A.I.R. Laguna: Artists In Recovery opened their doors with sparse inventory, displaying the works of two artists. Five weeks later without advertising or marketing, the creations of 20 artists in various media vie for space in Laguna Beach’s newest and arguably most unusual gallery at 658 S. Coast Highway.
With new pieces being submitted all the time, a rotation system will soon be necessary, admits co-owner Jerry Thompson, 77, a recovering alcoholic who opened the gallery with two partners.
“We don’t want to turn anyone away,” said Thompson, having achieved his long-held goal to provide a place for people keeping their addictions at bay to show off and possibly sell the fruits of their creativity.
Thompson knows the recovery community firsthand. A resident since 1969, he is chairman of Laguna Beach’s Canyon Club, a nonprofit that supports the recovery and rehabilitation of alcoholics and provides a facility for Alcoholics Anonymous and Al-Anon meetings, among others.
Thompson first got sober in 1971with the help of his wife, Chuck Chamberlain, a founder of the Canyon Club, and a few others. His introduction to Alcoholics Anonymous was at the renowned “Gucci” meeting held at the Woman’s Club, so named, depending on the source, because of the way attendees dress for the occasion or because of Hollywood types who have participated over the years. It’s still going strong.
Despite a six-year lapse, Thompson more recently wracked up seven clean years. Now, he is ready to do more. Living in a community rife with artists and conversant with the role of creativity in recovery, Thompson envisioned a gallery as a medium to support ingenuity and artists struggling for exhibition space and sobriety.
Creative activities serve as therapeutic tool for addicts in early recovery to convey distressing feelings they have trouble expressing, said Keith Fowler, clinical director for Sure Haven, a women’s chemical dependency treatment facility in Costa Mesa.
“I’ve had countless clients who wouldn’t speak in groups but who had tremendous results in utilizing their creative outlets,” he said. “Anything that will move people through that cathartic process, communicating those bottled up feelings, that’s what recovery is all about,” he said. “For there to be a place to really highlight people’s talents is amazing,” Fowler said.
Serendipity breathed life into A.I.R. The storefront is in a building where Thompson handles some maintenance for its owner, a nephew, who lives in Arizona. When he saw the space vacant, he felt compelled to act. His partners include his wife Nancy, an Al-Anon member and serious art collector, and Christine Green, a fellow recovering alcoholic who fervently shares his vision.
Undaunted by the dilapidated interior that recently served as storage for a neighboring boutique, the partners enlisted volunteers from the recovery community to spruce up and paint the gallery-to-be. Their efforts earned six weeks free rent.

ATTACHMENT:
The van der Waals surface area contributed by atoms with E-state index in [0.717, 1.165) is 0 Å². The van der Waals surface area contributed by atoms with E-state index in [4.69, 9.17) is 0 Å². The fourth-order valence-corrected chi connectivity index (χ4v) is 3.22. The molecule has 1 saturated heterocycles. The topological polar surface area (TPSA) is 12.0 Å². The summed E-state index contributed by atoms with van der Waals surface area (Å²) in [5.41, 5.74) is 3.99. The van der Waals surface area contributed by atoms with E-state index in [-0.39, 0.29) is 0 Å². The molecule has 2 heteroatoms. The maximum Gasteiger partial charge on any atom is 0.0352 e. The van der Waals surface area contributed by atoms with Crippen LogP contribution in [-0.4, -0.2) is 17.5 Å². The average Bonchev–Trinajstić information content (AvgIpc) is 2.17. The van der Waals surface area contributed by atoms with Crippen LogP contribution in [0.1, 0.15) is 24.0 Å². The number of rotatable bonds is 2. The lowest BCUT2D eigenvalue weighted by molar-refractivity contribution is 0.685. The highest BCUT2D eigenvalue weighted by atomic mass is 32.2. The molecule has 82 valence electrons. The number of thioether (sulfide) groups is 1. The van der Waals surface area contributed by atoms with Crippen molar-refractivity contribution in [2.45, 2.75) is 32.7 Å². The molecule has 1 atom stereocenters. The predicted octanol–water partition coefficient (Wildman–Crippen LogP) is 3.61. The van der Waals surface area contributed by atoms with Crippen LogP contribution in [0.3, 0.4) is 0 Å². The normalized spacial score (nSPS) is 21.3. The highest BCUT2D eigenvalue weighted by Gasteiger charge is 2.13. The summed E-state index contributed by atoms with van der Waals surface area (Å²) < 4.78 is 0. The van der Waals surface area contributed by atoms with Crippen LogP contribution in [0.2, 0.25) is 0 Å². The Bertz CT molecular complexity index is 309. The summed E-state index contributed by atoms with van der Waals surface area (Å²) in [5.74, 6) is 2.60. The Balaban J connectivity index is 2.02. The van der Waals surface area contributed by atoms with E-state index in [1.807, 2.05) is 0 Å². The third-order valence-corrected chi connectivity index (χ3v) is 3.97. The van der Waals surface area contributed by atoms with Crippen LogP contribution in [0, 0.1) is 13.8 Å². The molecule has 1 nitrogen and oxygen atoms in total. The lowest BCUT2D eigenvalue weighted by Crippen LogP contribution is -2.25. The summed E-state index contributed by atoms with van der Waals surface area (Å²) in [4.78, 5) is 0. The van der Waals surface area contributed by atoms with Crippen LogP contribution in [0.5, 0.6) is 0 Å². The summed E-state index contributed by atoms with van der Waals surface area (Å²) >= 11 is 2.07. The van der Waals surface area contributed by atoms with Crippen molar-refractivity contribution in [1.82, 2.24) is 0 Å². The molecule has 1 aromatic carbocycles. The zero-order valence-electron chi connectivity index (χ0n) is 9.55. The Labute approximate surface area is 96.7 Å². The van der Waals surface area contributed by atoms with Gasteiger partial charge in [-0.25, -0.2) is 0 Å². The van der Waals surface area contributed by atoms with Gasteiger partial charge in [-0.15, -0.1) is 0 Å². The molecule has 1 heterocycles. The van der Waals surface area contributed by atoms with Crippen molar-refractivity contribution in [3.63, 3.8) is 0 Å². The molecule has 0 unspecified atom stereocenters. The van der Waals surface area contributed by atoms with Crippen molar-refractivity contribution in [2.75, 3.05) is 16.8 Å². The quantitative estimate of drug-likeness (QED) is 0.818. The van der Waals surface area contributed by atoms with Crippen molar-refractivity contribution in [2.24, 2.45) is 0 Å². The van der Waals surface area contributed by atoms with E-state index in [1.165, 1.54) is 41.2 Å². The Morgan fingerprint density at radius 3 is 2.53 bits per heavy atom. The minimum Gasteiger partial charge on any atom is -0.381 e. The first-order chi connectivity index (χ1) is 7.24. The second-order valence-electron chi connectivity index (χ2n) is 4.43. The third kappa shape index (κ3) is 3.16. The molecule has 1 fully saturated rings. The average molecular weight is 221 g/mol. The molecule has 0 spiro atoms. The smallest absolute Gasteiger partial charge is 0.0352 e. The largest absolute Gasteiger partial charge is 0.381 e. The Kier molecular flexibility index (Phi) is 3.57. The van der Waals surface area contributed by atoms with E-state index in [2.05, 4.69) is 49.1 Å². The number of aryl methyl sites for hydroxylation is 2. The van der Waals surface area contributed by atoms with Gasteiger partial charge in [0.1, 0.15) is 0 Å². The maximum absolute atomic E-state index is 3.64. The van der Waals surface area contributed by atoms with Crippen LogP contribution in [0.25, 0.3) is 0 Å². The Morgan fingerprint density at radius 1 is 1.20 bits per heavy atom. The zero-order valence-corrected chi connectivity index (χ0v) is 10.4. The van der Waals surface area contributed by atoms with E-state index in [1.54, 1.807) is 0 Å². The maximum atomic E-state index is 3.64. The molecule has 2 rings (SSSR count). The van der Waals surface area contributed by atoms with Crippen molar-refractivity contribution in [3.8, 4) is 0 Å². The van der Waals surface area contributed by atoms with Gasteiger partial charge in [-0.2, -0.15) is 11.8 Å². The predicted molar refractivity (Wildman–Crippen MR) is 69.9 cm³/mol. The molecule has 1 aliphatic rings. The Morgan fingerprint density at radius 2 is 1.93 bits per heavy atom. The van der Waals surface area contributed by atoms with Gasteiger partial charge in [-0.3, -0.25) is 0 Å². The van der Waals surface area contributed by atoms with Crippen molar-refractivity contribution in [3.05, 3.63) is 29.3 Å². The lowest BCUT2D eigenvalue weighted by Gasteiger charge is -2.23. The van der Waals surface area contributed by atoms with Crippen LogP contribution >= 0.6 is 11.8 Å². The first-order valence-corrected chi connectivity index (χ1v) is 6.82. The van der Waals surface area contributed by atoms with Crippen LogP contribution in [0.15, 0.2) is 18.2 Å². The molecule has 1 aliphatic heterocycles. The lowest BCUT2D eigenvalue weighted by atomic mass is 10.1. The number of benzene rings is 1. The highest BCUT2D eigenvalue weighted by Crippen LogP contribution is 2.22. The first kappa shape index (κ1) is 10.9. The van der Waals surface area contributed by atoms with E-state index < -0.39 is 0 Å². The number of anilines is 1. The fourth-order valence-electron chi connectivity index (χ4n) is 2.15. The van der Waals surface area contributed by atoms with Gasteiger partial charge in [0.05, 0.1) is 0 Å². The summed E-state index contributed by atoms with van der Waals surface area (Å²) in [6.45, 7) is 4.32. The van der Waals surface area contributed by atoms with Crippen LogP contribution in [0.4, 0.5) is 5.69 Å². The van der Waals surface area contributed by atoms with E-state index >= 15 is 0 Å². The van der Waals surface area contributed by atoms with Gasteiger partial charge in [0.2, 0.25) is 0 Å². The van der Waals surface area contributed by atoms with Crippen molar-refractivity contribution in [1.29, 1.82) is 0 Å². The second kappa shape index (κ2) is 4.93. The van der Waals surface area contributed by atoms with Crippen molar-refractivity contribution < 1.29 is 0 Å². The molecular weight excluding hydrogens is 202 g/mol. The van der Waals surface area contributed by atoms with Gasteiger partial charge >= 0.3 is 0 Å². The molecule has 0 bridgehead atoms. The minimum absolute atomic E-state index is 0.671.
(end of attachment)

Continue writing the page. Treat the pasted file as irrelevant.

While art as a therapeutic tool is widely accepted, few placed value on displaying the artwork born of that process whether for income or recognition. A.I.R. Laguna offers proof that such a need exists.
After opening its doors March 17 with two artists, news of their enterprise telegraphed through the recovery community. At their official April 4 opening, the arts and crafts of 20 artists jostled for space and 200 people attended.
Some A.I.R. exhibitors describe themselves as artists; others discovered art as therapy wrestling with their cravings. All are now artists in recovery, whether clean for 10 days or 20 years or more.
Mixed media wall art pieces created by a surfboard shaper share a wall with paintings by a Friendship Shelter graduate. Nearby, an easel displays oil paintings by Sandra Manich.
Going on her sixth year of sobriety, the 50-year-old lives on a sailboat in Newport Beach harbor while completing her second semester in the master’s of fine arts program at Laguna College of Art and Design.
“I feel so blessed that this gallery is open,” she said, because it allows her a place to immediately display portraits that capture people who have hit bottom and are at a point of utter powerlessness. That is the first step to recovery, she said, crediting Perin Mahler, who directs the LCAD program, for encouraging her to include the poignant works as part of her thesis, which centers on recovery.
“Through art, we can get through to people’s hearts” and use it to build empathy, Manich said.
The for-profit gallery currently has no employees, though volunteers, all in recovery, man the counter from 10 a.m. to 8 p.m. seven days a week. Proceeds from sales are split evenly with the artists. The shop also sells addiction recovery-related merchandise, such as sobriety chips.
Thompson hopes sales from the art and merchandise will cover the rent and eventually help pay a few employees. “What we’re getting out of it is a lot more important to us than money. It’s all about reaching out and helping somebody else,” he said. In that vein, they plan to have a birthday party the first Wednesday of each month for everyone whose anniversary of going clean falls in that period.
“A.I.R. Laguna is all about inspiring creations,” said Green, who designed the heart-shaped earth prominently displayed in the shop’s window and celebrated her birthday for two years of sobriety on the same day as the grand opening.
“We want to literally heal the whole planet, one artist at a time, one recovery at a time, one day at a time,” she said.
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